The Young Professional Woman's Competitive Edge Over Men

The Young Professional Woman’s Competitive Edge Over Men

The Young Professional Woman’s Competitive Edge Over Men
Martin Yate CPC
Knock ’em Dead 2013, The Ultimate Job Search Guide
© 2012, all right reserved, used with permission
Someone recently asked me, “Do young professional women have a competitive edge over same age men?“ Once I stopped laughing, I replied, “Do you really have to ask?”
From as early as kindergarten, girls seem to take growing up more seriously: they want to be adults and they consistently model themselves on the behaviors of adults. On the other hand, our culture encourages boys to model themselves on Marvel comics and the portrayal of cartoon invincibility.

When the time comes to cross that final bridge into adulthood and begin a professional career, young women are also more likely to take the time to educate themselves on how best to make that crossing. Meanwhile, the boys are psychologically still in Florida, whooping it up in a Spring Break beer commercial.
Women take their professional lives more seriously from the very beginning, working harder to develop the technical skills of professional competency. Without testosterone to get in the way, they are willing to listen and learn; plus they pay much closer attention to dress, grooming, and social graces. All these efforts pay off with superior written, verbal, and interpersonal skills.
Even when a considerable number of workplaces, especially in the Southeast, and perhaps other parts of the country, continue an overtly sexist management bias in favor of chubby-cheeked penis-owners-with-schoolboy-haircuts, there is still a distinct window of opportunity for alert young professional women, because:
·      Boys are often slower to grow up and recognize how the professional world works before they can become serious competitors.
·      The majority of your female peers are similarly unaware of this window of opportunity.
You have an edge because you are better informed. Your awareness, coupled with an intelligent plan of attack, can give you a head start on career success.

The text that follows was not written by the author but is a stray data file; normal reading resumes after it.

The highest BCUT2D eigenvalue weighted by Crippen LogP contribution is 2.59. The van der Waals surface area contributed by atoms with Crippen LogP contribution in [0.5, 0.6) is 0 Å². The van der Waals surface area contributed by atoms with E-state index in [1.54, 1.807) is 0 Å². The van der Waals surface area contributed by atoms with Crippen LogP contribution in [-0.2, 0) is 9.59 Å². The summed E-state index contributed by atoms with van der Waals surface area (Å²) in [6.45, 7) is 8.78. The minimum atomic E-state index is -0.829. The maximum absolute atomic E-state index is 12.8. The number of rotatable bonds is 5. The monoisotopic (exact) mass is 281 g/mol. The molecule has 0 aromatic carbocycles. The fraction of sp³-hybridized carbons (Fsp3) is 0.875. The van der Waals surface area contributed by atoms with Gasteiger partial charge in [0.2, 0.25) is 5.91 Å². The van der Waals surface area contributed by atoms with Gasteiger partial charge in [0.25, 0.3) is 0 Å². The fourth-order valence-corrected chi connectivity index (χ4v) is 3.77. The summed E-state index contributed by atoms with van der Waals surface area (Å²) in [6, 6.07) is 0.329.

Successful Careers Don’t Just Happen
The willingness to give more of yourself in order to get more out of your life is a key ingredient in every professional success story. When you invest yourself in becoming the best you can be in your profession, and you learn the specific secrets and strategies for professional success, the early years of your career can be full of seized opportunities. There are three complimentary skill sets that underlie all professional success, and will carry you from the entry-level to the executive suite.
Develop Transferable Skills
Transferable skills are so called because they are the skills that allow you to do your job, whatever it is, well. They can travel with you from job to job and even cross the boundaries of career change. Transferable skills include time-management and organization, communication, problem solving, creativity, teamwork, and leadership. And because they are the skills that allow you to be successful in any job and at any level, they are the foundation of success, no matter what you do now or how high you will ultimately climb.
Management Your Career
In a world without job security, being able to manage the twists and turns of a fifty-year work-life, is critical to your long-term career success. The bad news is that no one has taught you these skills; no one even told you they existed or were important.
The good news is that with understanding, you can change the trajectory of your professional future. Four of the most important career-management skills that underlie long-term professional success are:
·      What it takes to get job interviews
·      How to turn job Interviews into job offers
·      How to start a new job on the right foot
·      How to get into the inner circle…where job security, raises and promotions live [AU: This “career management skills” thing is a new wrinkle, and I think may be useful in upcoming editions of KED books.]
Build Intelligent Professional Networks
When you become connected to members of relevant professional online communities and local chapters of professional associations, you will get to know and be known by the most committed and best-connected people in your profession. In a career where constant change is a fact of life, knowing committed and connected people is critical to the smooth execution of your career plan.
The people most likely to become mentors and offer valuable advice, job leads, and job offers are professionals who hold titles one, two, and three levels above your own. A smart young professional who starts building contacts with both these titles and her similarly committed peers is building an ever-expanding social network of high-value contacts whose seniority can help professional growth throughout an entire career.
Commit to Success
Make yours a successful and fulfilled life by leveraging one of the best windows of professional opportunity you will ever have. In the professional world, a strong start delivers a lead that is hard to catch up with. Grab this opportunity and run with it.

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